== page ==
When Ralf Rangnick finally gets his hands on this Manchester United team, they will be in a better position than they were a week ago.
Michael Carrick has overseen two positive results, and although football is sometimes unappealing, morale will certainly improve at Old Trafford.
No tactical revolution from Carrick, who claims his ideas are very similar to those of Ole Gunnar Solskjaer, but there is no doubt that Rangnick will come up with his own ideas for what will and will be ineffective when it comes to fitting these United players into his system.
So what will he learn from Sunday’s 1-1 draw with Chelsea at Stamford Bridge? The goal is to break it down:
Sancho scores again
As Jadon Sancho calmly edged past Edouard Mendy to open the scoring for United in west London, he sprinted to celebrate with away fans in the Shed End, slamming his hand into the net making it impossible for the supporters to leave the field.
A moment of relief for the England international? His first goal in the Premier League, and the key one there.
Of course, United scored on the counter-attack. The negative play they have established at Stamford Bridge, playing with three decent defensive midfielders and without a recognized central striker, means that is their only option.
So when Jorginho misjudged Bruno Fernandes’ save and Sancho took the lead, Carrick could have been forgiven for believing his plan was about to come true.
As for Sancho, given the pressure he is under after a slow start to his life at United, he will be forgiven for his words.
Instead, he produced a cool strike and a calm finish to beat Mendy, scoring twice in as many games for the ex-Borussia Dortmund man as he finally found the confidence. as soon as the new manager is about to arrive.
Expect Rangnick to build his attack around a player who knows how to press effectively from his time in Germany.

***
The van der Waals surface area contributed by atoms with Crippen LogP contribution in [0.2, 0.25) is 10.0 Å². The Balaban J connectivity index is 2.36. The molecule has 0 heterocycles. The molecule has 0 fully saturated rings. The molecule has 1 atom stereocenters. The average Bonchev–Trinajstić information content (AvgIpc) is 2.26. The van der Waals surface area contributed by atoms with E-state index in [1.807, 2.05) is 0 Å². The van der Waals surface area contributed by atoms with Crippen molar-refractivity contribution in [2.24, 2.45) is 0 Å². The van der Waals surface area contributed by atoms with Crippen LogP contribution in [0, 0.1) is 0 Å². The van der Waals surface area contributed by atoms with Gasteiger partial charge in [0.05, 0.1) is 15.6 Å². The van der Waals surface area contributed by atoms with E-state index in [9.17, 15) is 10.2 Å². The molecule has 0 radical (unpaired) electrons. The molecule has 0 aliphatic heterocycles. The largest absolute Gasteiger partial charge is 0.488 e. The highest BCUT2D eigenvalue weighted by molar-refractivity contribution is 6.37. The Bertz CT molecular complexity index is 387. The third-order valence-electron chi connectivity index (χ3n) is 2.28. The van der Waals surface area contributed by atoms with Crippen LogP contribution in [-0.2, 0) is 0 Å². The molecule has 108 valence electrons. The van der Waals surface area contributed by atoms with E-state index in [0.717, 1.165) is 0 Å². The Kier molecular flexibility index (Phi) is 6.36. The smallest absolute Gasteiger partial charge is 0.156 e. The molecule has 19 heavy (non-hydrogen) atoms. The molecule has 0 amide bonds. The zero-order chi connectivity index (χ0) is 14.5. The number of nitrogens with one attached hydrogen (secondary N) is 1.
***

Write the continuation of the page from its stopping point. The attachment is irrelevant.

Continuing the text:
Fernandes and Ronaldo are cause for concern
When the final whistle blew, Cristiano Ronaldo went straight down the tunnel.
There were no handshakes, no fan acknowledgments and no pats for teammates.
It is becoming a trademark performance from the Portugal international, possibly arising out of frustration when Carrick decided not to catch him in such a big game.
Carrick insists there is “no drama” in letting Ronaldo go, but any decision regarding the 36-year-old leads to huge scrutiny and such calls are something he may have to do. familiar.
Many are wondering how Ronaldo will fit into what is expected to be an intense pressing game when Rangnick arrives; someone who doesn’t fit the style of the five-time Ballon d’Or winner, and there are even some people – including Gary Neville – who have considered whether the decision to disqualify Ronaldo could be made by Rangnick himself.
Everyone has seen Ronaldo’s impact in games this season, but one thing he is not a team player. He’s an individual who can deliver moments of brilliance and that doesn’t fit the style Rangnick wants to impose on this team.
Ronaldo is not the only Portuguese player to leave Stamford Bridge in disappointment, as Fernandes’ return is already part of the plans for a reserve captain position.